MICHAELS CRAFTS

Michaels has IPO's for less than the chain's owners paid for it 8 years ago. (Nikki Bush/Bloomberg)

Michaels' stock was treading water on its first day of trading after going public on the Nasdaq for a second time.

Shares in the arts and craft chain were up two cents at the close on Friday to $17.02 US, a day after the shares were priced at $17 each in a $472 million IPO. They traded as low as $16.65 in morning trading before recovering.

Michaels was a publicly traded company before, but a group of private equity groups fund took the chain private in 2006 for about $6 billion — a 30 per cent premium to what the shares were worth at the time.

The IPO figure values the current company at about $3.5 billion, a far cry from its previous value. But the company was taken private just before the crash, at a time when private equity was buying companies at huge premiums yet still confident they could be loaded up with debt, restructured and sold off again.

Operationally, Michaels still posts strong results, earning a profit of $242 million on $4.6 billion worth of total sales last fiscal year. And the company has 1,263 stores currently, with plans to open 40 to 45 more this year.

But the company is weighed down with a lot of debt — some $3.7 billion at last count — and the IPO proceeds are earmarked to paying that down.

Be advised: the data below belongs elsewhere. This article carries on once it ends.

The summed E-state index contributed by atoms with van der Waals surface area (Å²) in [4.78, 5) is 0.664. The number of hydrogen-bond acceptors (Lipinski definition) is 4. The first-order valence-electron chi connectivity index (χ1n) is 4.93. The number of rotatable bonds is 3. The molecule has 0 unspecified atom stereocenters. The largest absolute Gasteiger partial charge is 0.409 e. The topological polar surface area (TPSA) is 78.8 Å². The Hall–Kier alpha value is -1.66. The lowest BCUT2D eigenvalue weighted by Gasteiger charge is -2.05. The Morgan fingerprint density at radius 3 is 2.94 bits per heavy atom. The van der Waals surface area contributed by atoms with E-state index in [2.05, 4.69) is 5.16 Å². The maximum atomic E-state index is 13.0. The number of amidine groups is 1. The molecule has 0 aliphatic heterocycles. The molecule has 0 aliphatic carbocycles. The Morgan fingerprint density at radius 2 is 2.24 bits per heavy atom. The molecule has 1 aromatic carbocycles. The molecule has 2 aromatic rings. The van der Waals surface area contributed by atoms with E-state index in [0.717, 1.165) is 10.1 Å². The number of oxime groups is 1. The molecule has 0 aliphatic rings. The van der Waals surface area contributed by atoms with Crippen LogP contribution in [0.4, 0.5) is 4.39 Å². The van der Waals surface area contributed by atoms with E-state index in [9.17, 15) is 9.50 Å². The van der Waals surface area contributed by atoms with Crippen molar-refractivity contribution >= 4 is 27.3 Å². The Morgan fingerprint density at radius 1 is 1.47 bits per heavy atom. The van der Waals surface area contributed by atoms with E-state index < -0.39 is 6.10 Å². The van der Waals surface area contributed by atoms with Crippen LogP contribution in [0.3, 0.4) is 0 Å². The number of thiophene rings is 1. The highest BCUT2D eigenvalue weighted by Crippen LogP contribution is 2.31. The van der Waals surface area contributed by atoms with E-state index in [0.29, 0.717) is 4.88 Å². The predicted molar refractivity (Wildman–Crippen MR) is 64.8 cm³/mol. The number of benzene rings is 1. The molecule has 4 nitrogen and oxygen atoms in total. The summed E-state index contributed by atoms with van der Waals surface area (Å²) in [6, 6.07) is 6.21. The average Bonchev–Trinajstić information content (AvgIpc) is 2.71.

The Irving, Texas-based company raised $472 million from the offering.

Busy IPO week

The Michaels IPO also comes on the tail end of a mini-rush to go public. It's the third-busiest week for IPOs since 2000, according to IPO investment adviser Renaissance Capital.

The last IPO from a major retailer was The Container Store Group Inc., which made its debut late last year. Its shares have since fallen 20 per cent to close at $29 Friday.

"There's just no wow," said Brian S. Sozzi, CEO of Belus Capital Advisors. "With an IPO in retail, you want a growth concept. Michaels is still a destination for fabric and household crafts. But online competition has grown substantially."

Michaels' IPO was originally supposed to happen two years ago but was delayed after its then CEO John Menzer resigned after a stroke.

The company has been late to the online party, launching its e-commerce business only this year.